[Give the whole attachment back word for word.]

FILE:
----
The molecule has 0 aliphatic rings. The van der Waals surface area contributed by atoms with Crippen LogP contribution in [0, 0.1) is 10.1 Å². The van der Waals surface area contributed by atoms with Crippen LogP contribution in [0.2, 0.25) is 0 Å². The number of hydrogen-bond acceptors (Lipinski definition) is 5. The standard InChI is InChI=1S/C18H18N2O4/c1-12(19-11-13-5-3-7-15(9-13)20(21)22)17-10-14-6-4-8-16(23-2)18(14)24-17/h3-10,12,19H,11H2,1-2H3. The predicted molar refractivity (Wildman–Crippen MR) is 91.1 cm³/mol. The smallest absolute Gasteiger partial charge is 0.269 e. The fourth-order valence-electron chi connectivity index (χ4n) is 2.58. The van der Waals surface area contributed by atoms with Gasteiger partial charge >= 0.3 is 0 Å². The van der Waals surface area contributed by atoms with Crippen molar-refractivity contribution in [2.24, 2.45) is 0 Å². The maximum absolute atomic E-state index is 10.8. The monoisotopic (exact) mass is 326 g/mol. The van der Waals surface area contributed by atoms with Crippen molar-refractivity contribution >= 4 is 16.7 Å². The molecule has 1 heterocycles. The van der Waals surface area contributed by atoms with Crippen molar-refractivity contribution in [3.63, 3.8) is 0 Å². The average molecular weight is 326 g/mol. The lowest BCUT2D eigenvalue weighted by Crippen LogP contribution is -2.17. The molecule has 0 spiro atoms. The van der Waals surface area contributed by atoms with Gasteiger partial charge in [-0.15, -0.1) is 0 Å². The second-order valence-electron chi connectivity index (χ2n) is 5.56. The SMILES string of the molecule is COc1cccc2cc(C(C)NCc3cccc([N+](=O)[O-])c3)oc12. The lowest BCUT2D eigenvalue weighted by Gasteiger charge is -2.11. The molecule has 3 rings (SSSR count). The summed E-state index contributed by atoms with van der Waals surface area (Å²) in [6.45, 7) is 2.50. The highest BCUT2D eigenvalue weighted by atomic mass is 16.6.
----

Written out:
The molecule has 0 aliphatic rings. The van der Waals surface area contributed by atoms with Crippen LogP contribution in [0, 0.1) is 10.1 Å². The van der Waals surface area contributed by atoms with Crippen LogP contribution in [0.2, 0.25) is 0 Å². The number of hydrogen-bond acceptors (Lipinski definition) is 5. The standard InChI is InChI=1S/C18H18N2O4/c1-12(19-11-13-5-3-7-15(9-13)20(21)22)17-10-14-6-4-8-16(23-2)18(14)24-17/h3-10,12,19H,11H2,1-2H3. The predicted molar refractivity (Wildman–Crippen MR) is 91.1 cm³/mol. The smallest absolute Gasteiger partial charge is 0.269 e. The fourth-order valence-electron chi connectivity index (χ4n) is 2.58. The van der Waals surface area contributed by atoms with Gasteiger partial charge >= 0.3 is 0 Å². The van der Waals surface area contributed by atoms with Crippen molar-refractivity contribution in [2.24, 2.45) is 0 Å². The maximum absolute atomic E-state index is 10.8. The monoisotopic (exact) mass is 326 g/mol. The van der Waals surface area contributed by atoms with Crippen molar-refractivity contribution >= 4 is 16.7 Å². The molecule has 1 heterocycles. The van der Waals surface area contributed by atoms with Crippen molar-refractivity contribution in [3.63, 3.8) is 0 Å². The average molecular weight is 326 g/mol. The lowest BCUT2D eigenvalue weighted by Crippen LogP contribution is -2.17. The molecule has 0 spiro atoms. The van der Waals surface area contributed by atoms with Gasteiger partial charge in [-0.15, -0.1) is 0 Å². The second-order valence-electron chi connectivity index (χ2n) is 5.56. The SMILES string of the molecule is COc1cccc2cc(C(C)NCc3cccc([N+](=O)[O-])c3)oc12. The lowest BCUT2D eigenvalue weighted by Gasteiger charge is -2.11. The molecule has 3 rings (SSSR count). The summed E-state index contributed by atoms with van der Waals surface area (Å²) in [6.45, 7) is 2.50. The highest BCUT2D eigenvalue weighted by atomic mass is 16.6.